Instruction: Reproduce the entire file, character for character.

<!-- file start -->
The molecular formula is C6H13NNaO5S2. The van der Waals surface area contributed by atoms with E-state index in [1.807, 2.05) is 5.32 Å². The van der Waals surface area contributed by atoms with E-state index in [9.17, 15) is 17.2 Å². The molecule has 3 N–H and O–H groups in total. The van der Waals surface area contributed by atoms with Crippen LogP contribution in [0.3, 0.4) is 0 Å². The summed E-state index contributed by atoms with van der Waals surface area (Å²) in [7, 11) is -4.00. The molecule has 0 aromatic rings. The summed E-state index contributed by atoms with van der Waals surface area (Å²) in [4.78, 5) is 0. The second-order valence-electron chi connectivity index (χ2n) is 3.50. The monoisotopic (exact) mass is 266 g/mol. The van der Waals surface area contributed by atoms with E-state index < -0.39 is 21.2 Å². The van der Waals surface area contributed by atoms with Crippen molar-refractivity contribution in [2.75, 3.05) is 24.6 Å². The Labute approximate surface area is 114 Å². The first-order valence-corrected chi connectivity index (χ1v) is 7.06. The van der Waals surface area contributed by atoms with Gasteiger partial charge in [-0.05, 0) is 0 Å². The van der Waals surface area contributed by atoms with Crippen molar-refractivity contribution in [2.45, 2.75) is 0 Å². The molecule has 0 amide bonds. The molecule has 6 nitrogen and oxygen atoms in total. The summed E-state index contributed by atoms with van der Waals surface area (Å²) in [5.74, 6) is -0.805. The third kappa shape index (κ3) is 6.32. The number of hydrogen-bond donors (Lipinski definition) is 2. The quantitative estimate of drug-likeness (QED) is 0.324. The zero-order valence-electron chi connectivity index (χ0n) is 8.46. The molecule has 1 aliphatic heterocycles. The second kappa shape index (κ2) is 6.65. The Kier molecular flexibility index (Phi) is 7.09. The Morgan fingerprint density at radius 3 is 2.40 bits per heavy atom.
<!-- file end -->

The molecular formula is C6H13NNaO5S2. The van der Waals surface area contributed by atoms with E-state index in [1.807, 2.05) is 5.32 Å². The van der Waals surface area contributed by atoms with E-state index in [9.17, 15) is 17.2 Å². The molecule has 3 N–H and O–H groups in total. The van der Waals surface area contributed by atoms with Crippen LogP contribution in [0.3, 0.4) is 0 Å². The summed E-state index contributed by atoms with van der Waals surface area (Å²) in [7, 11) is -4.00. The molecule has 0 aromatic rings. The summed E-state index contributed by atoms with van der Waals surface area (Å²) in [4.78, 5) is 0. The second-order valence-electron chi connectivity index (χ2n) is 3.50. The monoisotopic (exact) mass is 266 g/mol. The van der Waals surface area contributed by atoms with E-state index < -0.39 is 21.2 Å². The van der Waals surface area contributed by atoms with Crippen molar-refractivity contribution in [2.75, 3.05) is 24.6 Å². The Labute approximate surface area is 114 Å². The first-order valence-corrected chi connectivity index (χ1v) is 7.06. The van der Waals surface area contributed by atoms with Gasteiger partial charge in [-0.05, 0) is 0 Å². The van der Waals surface area contributed by atoms with Crippen molar-refractivity contribution in [2.45, 2.75) is 0 Å². The molecule has 0 amide bonds. The molecule has 6 nitrogen and oxygen atoms in total. The summed E-state index contributed by atoms with van der Waals surface area (Å²) in [5.74, 6) is -0.805. The third kappa shape index (κ3) is 6.32. The number of hydrogen-bond donors (Lipinski definition) is 2. The quantitative estimate of drug-likeness (QED) is 0.324. The zero-order valence-electron chi connectivity index (χ0n) is 8.46. The molecule has 1 aliphatic heterocycles. The second kappa shape index (κ2) is 6.65. The Kier molecular flexibility index (Phi) is 7.09. The Morgan fingerprint density at radius 3 is 2.40 bits per heavy atom.